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In Belgium, when a public holiday falls on a Thursday or Tuesday, some companies try to allocate an extra day off on Friday or Monday, thus bridging the public holiday and the weekend making an extra long weekend.
Literally translated you would hear people ask and tell each other :
"We build a bridge on Friday, do you?"
Imagine my excitement when I thought my parents were building bridges all over the country! My friends were all in awe as well!
Up until kindergarten I believed that English was a foreign language and that the language I spoke had no name. Once we sang a song in English then sang the translation in Spanish. After the Spanish version I announced to the teachers/class that I wanted to sing in English. When they said we already had I became very angry and started to argue. I said that I already knew what Spanish, French, and German sounded like and that no one had ever spoke to me in English. I became very concerned that people were trying to "hide" English from me for some reason. It took a few more weeks before someone figured out what I was thinking.
I used to believe that Latin was spoken in Latin America.
I used to think that every state in America spoke a different language and California (where I was living at the time) was the only one that spoke English.
I used to believe that different languages just swapped letters round, like these for example:
English = French
B = D
H = R
My Aunt is Greek so when we were little, she and my Greek cousins taught us all sorts of Greek words. For some reason, I got the idea that "penis" was the Greek word for everyones' private parts so I told everyone in my dance class that I had a penis.
I believed "Sprechen Sie Deutsch?" meant "Do you speak Dutch?" I also believed that because "Gesundheit!" means "God bless you!" that the German word for God must be "Gesund".
I grew up speaking English but had a lot of Korean-speaking relatives living in our house or in town. I thought there was some weird Korean word, "Bao mo men" that meant "poop". It wasn't until late teens or early college that I realized they were saying "Bowel movement".
I used to think that the British were very snobbich, because they thought they were too good to make the "long e" sound.
I had yet to discover what accents were.
I remember thinking that non-English speakers were much smarter because they could speak "so much faster."
I used to think that people who spoke in foreign languages thought their words in English first before translating it into their own language.
i used to believe that you could communicate with anyone in the world by simply spelling out the English sentence one letter at a time using the pronunciation of their alphabet.
During the Viet Nam war, I was ten, growing up in Hawaii. I commented to my mom that P.O.W. was a fitting term for the poor guys caught by the enemy, because they were realy pow. She explained that the word I was looking for was spelled pau (Hawaiian for finished), not pow.
We had an extended household. My grandmother was very tiny, about four feet, ten inches. She and her parents all spoke German, French and English. So did my father and his sister.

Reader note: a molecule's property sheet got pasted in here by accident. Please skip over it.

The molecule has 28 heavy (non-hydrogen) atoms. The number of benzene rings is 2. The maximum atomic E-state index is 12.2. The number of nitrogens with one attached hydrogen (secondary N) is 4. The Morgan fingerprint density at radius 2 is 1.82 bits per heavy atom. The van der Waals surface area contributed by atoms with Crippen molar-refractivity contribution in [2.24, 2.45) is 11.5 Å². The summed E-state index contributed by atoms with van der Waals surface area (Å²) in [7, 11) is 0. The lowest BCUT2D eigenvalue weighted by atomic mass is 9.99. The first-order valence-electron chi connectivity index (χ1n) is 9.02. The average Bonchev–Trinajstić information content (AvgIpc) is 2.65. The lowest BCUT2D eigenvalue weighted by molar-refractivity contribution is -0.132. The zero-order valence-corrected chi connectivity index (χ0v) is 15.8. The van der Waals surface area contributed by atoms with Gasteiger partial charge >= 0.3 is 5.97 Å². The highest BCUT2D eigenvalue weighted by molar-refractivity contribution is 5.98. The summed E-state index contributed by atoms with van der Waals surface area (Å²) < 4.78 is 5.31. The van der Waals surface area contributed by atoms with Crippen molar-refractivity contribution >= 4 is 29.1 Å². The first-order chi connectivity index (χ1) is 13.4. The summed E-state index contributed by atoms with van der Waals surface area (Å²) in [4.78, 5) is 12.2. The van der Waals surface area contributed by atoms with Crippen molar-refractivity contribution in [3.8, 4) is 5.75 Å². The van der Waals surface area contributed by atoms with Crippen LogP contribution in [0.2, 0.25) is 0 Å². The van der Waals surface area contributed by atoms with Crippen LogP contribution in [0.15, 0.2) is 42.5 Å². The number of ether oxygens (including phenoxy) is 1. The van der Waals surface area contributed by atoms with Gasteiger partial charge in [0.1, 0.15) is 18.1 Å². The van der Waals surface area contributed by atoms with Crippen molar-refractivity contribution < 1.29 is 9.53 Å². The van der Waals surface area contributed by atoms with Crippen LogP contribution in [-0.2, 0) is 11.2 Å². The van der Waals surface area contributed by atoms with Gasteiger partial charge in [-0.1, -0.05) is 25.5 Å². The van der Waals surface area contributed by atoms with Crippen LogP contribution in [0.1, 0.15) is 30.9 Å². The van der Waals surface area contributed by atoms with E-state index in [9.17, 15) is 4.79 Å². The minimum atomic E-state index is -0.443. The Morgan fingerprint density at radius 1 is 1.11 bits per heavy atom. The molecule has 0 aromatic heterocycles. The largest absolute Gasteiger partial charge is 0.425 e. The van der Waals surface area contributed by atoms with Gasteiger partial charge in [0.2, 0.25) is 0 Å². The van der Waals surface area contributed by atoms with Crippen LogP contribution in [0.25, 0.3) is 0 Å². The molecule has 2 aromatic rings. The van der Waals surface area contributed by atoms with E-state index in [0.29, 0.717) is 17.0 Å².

I was not much shorter than my grandmother. In fact, we were the shortest two people in the family. So, I believed I need only grow a few more inches to speak German :)
It seems to have worked ;P
I don't remember thinking this because I was very young, but apparently I used to claim to my family that I spoke Japanese. I'm American and most definitely have always spoken English.
When I was younger, I used to think there was only so much space in your brain, and once you'd learnt too much of one language, you'd forget another language. (I grew up learning both English and Norwegian and was afraid of learning too much, cos then I'd start forgetting things) I used to think the brain couldn't fit more than two languages at most.
Imagine my surprise when I went on to learn three new languages and realised neither English nor Norwegian were squeezed out of my brain.
When I first arrived in Australia I went to a Primary (Elementary) school in which we learned Greek as an extra subject. In England I had never learnt another language. I enjoyed learning all the letters of the Greek alphabet, they were interesting to look at and it was so much more fun to say "alpha" as opposed to "ay". Unfortunately I hadn't quite grasped the concept that Greek was an entirely different language of its own with different words for different things. When I had to write a sentence out in Greek I simply transferred all the English letters in the sentence for Greek letters. The result was, of course, a highly amusing code for my teacher to puzzle out. Needless to say, I didn't learn much Greek.
Sometimes, when roads were being repaired or constructed a barrier was installed bearing the words 'Val de Travers'. I thought this was French for 'No Entry". Why this should be used in England didn't occur to me - it was actually the name of the construction company.
After WW II, when my friend was 4 yrs old, he emigrated from Europe to the U.S. His 4 older siblings were in school and rapidly learning English, and his father was learning it at work. But his stay-at-home mom spoke only her native language. One day my friend went to the house next door to play with his little friend, but he was told his friend couldn't come out, and he should come again some other day. My friend said he went home wondering why he had to wait until "some Mother's Day" to play with his friend!
When i as young i used to believe that the French spoke a lot of gibbirish like this: uehjdh fhdjh urifmnas dfhj vhfdhfdfhj jjfj pe0we0wesif